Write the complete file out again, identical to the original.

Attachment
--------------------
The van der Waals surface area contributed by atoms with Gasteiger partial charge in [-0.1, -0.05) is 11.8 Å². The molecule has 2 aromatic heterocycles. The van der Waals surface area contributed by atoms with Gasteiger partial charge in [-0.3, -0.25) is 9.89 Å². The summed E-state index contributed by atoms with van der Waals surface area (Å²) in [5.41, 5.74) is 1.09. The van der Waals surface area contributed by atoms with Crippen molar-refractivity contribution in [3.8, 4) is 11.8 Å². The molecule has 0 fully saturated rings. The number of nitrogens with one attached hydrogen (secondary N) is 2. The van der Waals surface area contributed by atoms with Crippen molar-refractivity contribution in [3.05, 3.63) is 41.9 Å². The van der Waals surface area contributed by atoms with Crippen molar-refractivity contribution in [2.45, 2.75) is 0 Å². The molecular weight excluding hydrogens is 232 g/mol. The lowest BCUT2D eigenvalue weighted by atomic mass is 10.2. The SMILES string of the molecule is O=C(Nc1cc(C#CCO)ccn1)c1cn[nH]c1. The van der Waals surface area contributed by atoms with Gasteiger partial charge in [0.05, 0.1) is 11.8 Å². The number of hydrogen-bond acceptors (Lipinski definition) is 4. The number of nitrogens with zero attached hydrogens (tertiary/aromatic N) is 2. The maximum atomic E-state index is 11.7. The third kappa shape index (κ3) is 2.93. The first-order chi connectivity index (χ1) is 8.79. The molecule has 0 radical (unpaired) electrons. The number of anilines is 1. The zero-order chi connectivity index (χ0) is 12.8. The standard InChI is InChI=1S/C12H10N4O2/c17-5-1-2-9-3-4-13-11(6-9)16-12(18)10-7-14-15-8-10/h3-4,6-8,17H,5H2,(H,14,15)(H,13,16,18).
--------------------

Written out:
The van der Waals surface area contributed by atoms with Gasteiger partial charge in [-0.1, -0.05) is 11.8 Å². The molecule has 2 aromatic heterocycles. The van der Waals surface area contributed by atoms with Gasteiger partial charge in [-0.3, -0.25) is 9.89 Å². The summed E-state index contributed by atoms with van der Waals surface area (Å²) in [5.41, 5.74) is 1.09. The van der Waals surface area contributed by atoms with Crippen molar-refractivity contribution in [3.8, 4) is 11.8 Å². The molecule has 0 fully saturated rings. The number of nitrogens with one attached hydrogen (secondary N) is 2. The van der Waals surface area contributed by atoms with Crippen molar-refractivity contribution in [3.05, 3.63) is 41.9 Å². The van der Waals surface area contributed by atoms with Crippen molar-refractivity contribution in [2.45, 2.75) is 0 Å². The molecular weight excluding hydrogens is 232 g/mol. The lowest BCUT2D eigenvalue weighted by atomic mass is 10.2. The SMILES string of the molecule is O=C(Nc1cc(C#CCO)ccn1)c1cn[nH]c1. The van der Waals surface area contributed by atoms with Gasteiger partial charge in [0.05, 0.1) is 11.8 Å². The number of hydrogen-bond acceptors (Lipinski definition) is 4. The number of nitrogens with zero attached hydrogens (tertiary/aromatic N) is 2. The maximum atomic E-state index is 11.7. The third kappa shape index (κ3) is 2.93. The first-order chi connectivity index (χ1) is 8.79. The molecule has 0 radical (unpaired) electrons. The number of anilines is 1. The zero-order chi connectivity index (χ0) is 12.8. The standard InChI is InChI=1S/C12H10N4O2/c17-5-1-2-9-3-4-13-11(6-9)16-12(18)10-7-14-15-8-10/h3-4,6-8,17H,5H2,(H,14,15)(H,13,16,18).